The overall goal of the Regal lab involves understanding basic immune mechanisms of cardiopulmonary disease. Dr. Regal has a long-standing interest in the innate immune complement system as a mediator of adverse events in disease states such as anaphylaxis, asthma and most currently pregnancy-induced hypertension and development of Type 2 diabetes. These interests have also involved defining mechanisms of pulmonary immunotoxicity of small molecule workplace allergens such as trimellitic anhydride. Our research approach involves experimentation at the molecular, biochemical and physiological levels using animal models of disease.
Preeclampsia and related hypertensive disorders of pregnancy affect ~10% of all pregnancies in the United States, significantly impacting the health of both mother and child. The initiating event of preeclampsia involves impaired blood flow to the placenta and the end result for the mother is high blood pressure and protein in the urine, along with growth restriction in the fetus. During pregnancy, the immune system including the plasma complement system, is tightly regulated to allow fetal survival. In women with preeclampsia the complement system is excessively activated, and our long term goal is to determine the therapeutic utility of manipulating the complement system to prevent preeclampsia or minimize consequences for the mother and child. We hypothesized that complement system activation and white blood cell recruitment lead to hypertension in the mother and growth restriction in the fetus. Thus we are manipulating the complement system and white blood cell function in a rat model of placental ischemia induced high blood pressure to determine the critical mechanisms responsible for the adverse events. Our most recent studies are evaluating a role for the B lymphocyte and the macrophage in pregnancy-induced hypertension.
Developmental Programming of Pancreatic ß Cell Mass and Type 2 Diabetes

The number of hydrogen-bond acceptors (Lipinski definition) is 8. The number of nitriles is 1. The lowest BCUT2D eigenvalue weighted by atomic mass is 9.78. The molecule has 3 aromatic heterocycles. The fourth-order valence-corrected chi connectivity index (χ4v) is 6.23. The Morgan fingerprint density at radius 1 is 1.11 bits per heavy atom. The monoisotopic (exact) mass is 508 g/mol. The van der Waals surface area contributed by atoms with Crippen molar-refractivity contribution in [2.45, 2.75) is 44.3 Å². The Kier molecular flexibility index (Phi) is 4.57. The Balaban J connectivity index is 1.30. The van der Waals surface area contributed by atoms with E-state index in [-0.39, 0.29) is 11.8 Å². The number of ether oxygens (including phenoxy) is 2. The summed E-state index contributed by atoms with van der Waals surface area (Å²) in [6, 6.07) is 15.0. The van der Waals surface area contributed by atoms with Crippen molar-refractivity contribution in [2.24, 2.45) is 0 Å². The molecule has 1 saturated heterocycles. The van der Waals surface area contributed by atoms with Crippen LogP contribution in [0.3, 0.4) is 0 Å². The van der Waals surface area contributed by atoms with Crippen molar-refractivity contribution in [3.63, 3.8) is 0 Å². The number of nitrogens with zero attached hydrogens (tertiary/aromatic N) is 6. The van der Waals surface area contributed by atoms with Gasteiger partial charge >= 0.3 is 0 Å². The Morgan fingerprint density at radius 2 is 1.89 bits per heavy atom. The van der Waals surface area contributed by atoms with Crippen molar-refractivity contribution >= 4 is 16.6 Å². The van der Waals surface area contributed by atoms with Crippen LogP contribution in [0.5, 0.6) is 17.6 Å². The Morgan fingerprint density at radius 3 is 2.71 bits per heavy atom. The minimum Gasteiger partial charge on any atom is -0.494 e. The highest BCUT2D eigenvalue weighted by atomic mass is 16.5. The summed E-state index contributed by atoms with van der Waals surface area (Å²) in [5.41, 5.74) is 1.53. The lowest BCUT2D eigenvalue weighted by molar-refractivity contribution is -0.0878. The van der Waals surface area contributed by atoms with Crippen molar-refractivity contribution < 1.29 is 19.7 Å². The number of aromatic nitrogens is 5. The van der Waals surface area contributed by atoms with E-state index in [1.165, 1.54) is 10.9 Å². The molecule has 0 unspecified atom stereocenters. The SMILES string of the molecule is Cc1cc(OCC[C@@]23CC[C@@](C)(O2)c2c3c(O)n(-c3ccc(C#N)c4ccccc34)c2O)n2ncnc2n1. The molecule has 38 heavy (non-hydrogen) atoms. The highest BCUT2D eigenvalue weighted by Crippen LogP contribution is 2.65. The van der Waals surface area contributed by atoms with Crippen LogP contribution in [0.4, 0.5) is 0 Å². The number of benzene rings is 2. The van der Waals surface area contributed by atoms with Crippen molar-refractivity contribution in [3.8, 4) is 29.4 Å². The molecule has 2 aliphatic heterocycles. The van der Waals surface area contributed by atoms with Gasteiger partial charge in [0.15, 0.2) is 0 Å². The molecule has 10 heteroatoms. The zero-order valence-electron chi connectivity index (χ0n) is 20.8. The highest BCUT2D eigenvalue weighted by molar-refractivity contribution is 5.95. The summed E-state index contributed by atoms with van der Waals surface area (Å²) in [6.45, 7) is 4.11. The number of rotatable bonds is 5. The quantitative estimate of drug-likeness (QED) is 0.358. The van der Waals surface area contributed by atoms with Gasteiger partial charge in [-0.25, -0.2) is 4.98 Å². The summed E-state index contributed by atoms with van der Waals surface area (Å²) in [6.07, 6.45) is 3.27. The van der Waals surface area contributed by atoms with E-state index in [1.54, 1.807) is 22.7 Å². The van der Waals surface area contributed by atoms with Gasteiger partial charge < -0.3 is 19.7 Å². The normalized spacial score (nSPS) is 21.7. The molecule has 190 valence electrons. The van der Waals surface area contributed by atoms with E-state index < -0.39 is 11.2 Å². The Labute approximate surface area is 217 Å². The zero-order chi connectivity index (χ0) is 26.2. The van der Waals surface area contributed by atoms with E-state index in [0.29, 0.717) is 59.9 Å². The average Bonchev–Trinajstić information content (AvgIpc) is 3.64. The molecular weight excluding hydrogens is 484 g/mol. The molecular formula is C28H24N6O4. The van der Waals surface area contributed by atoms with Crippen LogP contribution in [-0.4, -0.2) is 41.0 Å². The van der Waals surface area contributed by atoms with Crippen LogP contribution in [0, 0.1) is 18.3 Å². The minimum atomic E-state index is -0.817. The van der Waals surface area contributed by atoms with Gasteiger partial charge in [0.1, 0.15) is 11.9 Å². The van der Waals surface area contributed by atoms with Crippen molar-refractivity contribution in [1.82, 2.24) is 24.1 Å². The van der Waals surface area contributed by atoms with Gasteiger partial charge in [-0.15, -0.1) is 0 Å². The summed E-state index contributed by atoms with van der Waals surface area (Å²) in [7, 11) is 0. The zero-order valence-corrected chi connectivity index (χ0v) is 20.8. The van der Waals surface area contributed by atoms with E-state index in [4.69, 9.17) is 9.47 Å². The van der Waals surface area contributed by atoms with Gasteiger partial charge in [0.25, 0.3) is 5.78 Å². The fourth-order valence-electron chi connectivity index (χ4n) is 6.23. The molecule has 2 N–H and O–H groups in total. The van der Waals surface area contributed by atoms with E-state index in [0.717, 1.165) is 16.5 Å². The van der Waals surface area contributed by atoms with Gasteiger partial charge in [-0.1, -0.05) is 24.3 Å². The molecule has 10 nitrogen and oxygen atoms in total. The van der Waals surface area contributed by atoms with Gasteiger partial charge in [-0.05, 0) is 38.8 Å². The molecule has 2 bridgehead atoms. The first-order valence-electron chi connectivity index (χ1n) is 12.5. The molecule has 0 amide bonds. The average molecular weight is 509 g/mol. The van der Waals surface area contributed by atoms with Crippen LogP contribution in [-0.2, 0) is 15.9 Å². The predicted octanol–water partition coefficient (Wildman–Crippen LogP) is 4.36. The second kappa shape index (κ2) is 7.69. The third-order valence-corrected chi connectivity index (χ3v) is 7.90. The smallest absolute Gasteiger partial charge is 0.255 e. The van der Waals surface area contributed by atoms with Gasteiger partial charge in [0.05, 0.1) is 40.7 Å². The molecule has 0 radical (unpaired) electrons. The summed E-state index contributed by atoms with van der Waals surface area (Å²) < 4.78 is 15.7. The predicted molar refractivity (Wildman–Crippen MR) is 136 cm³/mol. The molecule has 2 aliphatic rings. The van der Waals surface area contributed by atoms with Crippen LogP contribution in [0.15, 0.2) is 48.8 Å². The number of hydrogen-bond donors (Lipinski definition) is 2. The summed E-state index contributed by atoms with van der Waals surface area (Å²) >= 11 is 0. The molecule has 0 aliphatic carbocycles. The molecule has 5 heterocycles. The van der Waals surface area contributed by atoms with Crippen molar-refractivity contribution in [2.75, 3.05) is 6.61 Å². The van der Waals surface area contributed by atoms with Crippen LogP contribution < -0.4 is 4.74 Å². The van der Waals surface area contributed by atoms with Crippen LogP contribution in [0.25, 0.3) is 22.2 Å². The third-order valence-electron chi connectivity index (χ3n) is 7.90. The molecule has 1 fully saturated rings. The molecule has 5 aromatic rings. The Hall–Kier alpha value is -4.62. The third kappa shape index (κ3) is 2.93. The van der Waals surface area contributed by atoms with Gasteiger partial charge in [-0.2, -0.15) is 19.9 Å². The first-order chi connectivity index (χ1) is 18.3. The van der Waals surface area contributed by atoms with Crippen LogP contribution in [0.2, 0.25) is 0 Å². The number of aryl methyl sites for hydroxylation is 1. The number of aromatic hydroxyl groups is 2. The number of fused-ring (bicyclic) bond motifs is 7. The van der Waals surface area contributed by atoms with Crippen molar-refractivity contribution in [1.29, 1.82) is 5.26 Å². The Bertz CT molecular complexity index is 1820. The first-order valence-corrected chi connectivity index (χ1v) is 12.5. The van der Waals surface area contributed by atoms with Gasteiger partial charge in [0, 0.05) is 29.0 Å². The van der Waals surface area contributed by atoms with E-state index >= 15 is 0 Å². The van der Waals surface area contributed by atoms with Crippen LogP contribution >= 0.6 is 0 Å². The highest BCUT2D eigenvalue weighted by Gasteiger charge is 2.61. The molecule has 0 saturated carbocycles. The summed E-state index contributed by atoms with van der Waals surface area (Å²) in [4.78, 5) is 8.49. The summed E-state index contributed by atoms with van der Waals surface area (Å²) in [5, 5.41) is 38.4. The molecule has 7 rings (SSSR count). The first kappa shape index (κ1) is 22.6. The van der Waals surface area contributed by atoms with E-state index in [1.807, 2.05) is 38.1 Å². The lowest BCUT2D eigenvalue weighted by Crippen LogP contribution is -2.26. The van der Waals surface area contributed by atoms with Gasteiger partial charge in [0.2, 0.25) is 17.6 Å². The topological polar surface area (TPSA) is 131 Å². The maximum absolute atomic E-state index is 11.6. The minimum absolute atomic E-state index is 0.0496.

In the rat model of placental ischemia-induced hypertension, the pregnant mother become hypertensive and the offspring are born small. In addition, our recent studies have shown that the intrauterine stress results in reduced pancreatic ß cell mass in the fetus, accompanied by changes in macrophages and complement in the pancreatic islet. Pancreatic β cell mass is set very early in life and influences whether an individual develops Type 2 diabetes. We propose that macrophages and the complement system are critical for normal pancreas development and ß cell survival under stress. Our continued studies will manipulate the complement system and macrophages in utero to determine critical mechanisms responsible for the reduced ß cell mass in the offspring. These studies are being conducted in collaboration with an expert in islet cell biology, Dr. Emilyn Alejandro, Department of Integrative Biology and Physiology, University of Minnesota Twin Cities.
• American Association of Immunologists
• American Society of Pharmacology & Experimental Therapeutics
• Society of Toxicology, Immunotoxicology Specialty Section
• American Physiological Society
• American Heart Association
• Associate Editor, Journal of Immunotoxicology
• Editorial Board, Hypertension
Title: Principal Investigator
Department of Biomedical Sciences
1035 University Drive
Duluth, Minnesota 55812
AHC Duluth Women's Mentoring Program
Kate Root, Researcher 2
• Connor Laule, Undergraduate student
• Cassie Hamm, Undergraduate student
• Kendra Towner, Undergraduate student
• Kate Strehlke, Undergraduate student